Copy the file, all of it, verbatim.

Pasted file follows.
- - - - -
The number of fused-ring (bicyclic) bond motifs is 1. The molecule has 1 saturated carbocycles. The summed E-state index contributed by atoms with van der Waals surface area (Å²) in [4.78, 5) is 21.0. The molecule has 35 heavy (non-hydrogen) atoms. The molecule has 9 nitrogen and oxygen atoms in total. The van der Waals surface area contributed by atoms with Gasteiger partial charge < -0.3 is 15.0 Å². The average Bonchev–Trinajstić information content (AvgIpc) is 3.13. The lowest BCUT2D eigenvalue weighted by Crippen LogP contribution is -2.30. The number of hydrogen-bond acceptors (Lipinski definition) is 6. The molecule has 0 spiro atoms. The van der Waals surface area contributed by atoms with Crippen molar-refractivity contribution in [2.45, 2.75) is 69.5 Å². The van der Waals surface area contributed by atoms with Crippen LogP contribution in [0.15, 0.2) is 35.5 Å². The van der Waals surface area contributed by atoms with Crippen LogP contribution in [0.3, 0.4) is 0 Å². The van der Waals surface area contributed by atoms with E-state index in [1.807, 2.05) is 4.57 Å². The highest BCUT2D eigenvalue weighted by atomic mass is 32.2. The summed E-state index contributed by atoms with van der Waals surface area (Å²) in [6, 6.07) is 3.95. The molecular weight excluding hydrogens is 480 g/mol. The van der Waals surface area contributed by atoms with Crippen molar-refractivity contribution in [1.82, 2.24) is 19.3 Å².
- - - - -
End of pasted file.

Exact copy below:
The number of fused-ring (bicyclic) bond motifs is 1. The molecule has 1 saturated carbocycles. The summed E-state index contributed by atoms with van der Waals surface area (Å²) in [4.78, 5) is 21.0. The molecule has 35 heavy (non-hydrogen) atoms. The molecule has 9 nitrogen and oxygen atoms in total. The van der Waals surface area contributed by atoms with Gasteiger partial charge < -0.3 is 15.0 Å². The average Bonchev–Trinajstić information content (AvgIpc) is 3.13. The lowest BCUT2D eigenvalue weighted by Crippen LogP contribution is -2.30. The number of hydrogen-bond acceptors (Lipinski definition) is 6. The molecule has 0 spiro atoms. The van der Waals surface area contributed by atoms with Crippen molar-refractivity contribution in [2.45, 2.75) is 69.5 Å². The van der Waals surface area contributed by atoms with Crippen LogP contribution in [0.15, 0.2) is 35.5 Å². The van der Waals surface area contributed by atoms with Crippen LogP contribution in [0.3, 0.4) is 0 Å². The van der Waals surface area contributed by atoms with E-state index in [1.807, 2.05) is 4.57 Å². The highest BCUT2D eigenvalue weighted by atomic mass is 32.2. The summed E-state index contributed by atoms with van der Waals surface area (Å²) in [6, 6.07) is 3.95. The molecular weight excluding hydrogens is 480 g/mol. The van der Waals surface area contributed by atoms with Crippen molar-refractivity contribution in [1.82, 2.24) is 19.3 Å².